Asana is free for teams of up to 15 people. After that, there is a cost for teams of greater than 15 or multiple teams. In addition, another downside is that because it is completely cloud-based, there is no way to use it offline. If your projects or teams are small and you need consistent communication, Asana may be a good tool to look into. However, if your projects and teams have greater needs, you might want to consider a more robust tool.

3. Wrike.

Wrike offers robust project management and reporting tools for a variety of different fields, including marketing, product development, and many others. Wrike can track the progress of key project data, including timeline, resources, and budget, in real-time, making it similar to Microsoft Project. It also has a dashboard and reporting features to keep project team members on the same page.

For smaller teams, Wrike’s free-tier functionality includes only the shared task list. For larger tiers, pricing starts at $9.80 per user per month (for 5, 10, or 15 users) and ends at $24.80 per month (for 5 to 200 users) For teams with greater needs, there is customized pricing available. Because Wrike has more features, it is a more expensive solution, so it may not work well for all teams. If your organization is able to spend the money, Wrike can be a powerful solution.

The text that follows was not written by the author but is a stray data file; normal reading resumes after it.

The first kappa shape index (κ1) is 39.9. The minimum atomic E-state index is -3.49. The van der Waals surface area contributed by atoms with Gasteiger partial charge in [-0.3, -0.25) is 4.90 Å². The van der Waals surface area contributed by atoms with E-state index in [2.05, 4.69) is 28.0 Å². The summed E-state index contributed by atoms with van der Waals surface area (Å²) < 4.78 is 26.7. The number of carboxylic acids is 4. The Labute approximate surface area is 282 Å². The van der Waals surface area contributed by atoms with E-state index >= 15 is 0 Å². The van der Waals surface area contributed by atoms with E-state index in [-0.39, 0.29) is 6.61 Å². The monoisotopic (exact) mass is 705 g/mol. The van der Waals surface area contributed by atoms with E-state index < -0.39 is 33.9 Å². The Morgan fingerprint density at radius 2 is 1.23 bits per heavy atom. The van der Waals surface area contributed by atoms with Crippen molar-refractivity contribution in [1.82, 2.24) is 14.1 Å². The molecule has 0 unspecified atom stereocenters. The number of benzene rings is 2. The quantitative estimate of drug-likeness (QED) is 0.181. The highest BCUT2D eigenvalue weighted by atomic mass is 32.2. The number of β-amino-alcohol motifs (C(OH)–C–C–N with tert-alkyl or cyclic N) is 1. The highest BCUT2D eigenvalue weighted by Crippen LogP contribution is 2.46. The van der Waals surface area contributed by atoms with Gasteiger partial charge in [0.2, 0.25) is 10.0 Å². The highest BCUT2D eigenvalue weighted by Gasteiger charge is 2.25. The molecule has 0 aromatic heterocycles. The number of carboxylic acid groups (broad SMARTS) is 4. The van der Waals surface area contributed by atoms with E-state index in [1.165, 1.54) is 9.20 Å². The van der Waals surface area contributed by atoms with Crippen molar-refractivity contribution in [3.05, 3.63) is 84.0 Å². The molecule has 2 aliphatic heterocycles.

4. Basecamp.

Basecamp is another cloud-based option that revolves around private spaces known as basecamps, where team members can communicate and share tasks and files. Each project has its own basecamp that team members can follow by email without having to log in. Through the central scheduling feature, every team member can track all major milestones and upcoming events, and the schedule can also be synchronized with iCal, Outlook, or Google Calendar.

On the free tier, teams can start one basecamp without paying. To create more basecamps and get up to 100GB of file storage, the cost is $29 per month with no limit on a number of users. Enterprise pricing is also available. Because of the flat rate, Basecamp is a more attractive solution for smaller or expanding teams than other options like Wrike or Microsoft Project. The downside for smaller teams is that the free tier is limited to one project.


There are many project management software tools out there for teams with varying degrees of experience, such as the OKR Tracking software from Profit. For new or beginning teams, especially those who are distributed rather than co-located, a cloud-based tool may be one of the best options. For small teams fitting these criteria, Basecamp or Asana may be best. If teams are more experienced or need more features, Microsoft Project or Wrike may be the best fit.

The most important practice when evaluating tools is to determine the needs of your team or organization first, and the second most important practice is to thoroughly evaluate each tool that seems to fit the needs before making a commitment. By taking these steps, you can maximize the benefit your organization and teams get out of the tool.

Need more help with Microsoft Project? Consider our customized Microsoft Project courses.

What are your thoughts on the software tools we’ve covered? Have you used any that you would like to recommend? Let us know in the comments.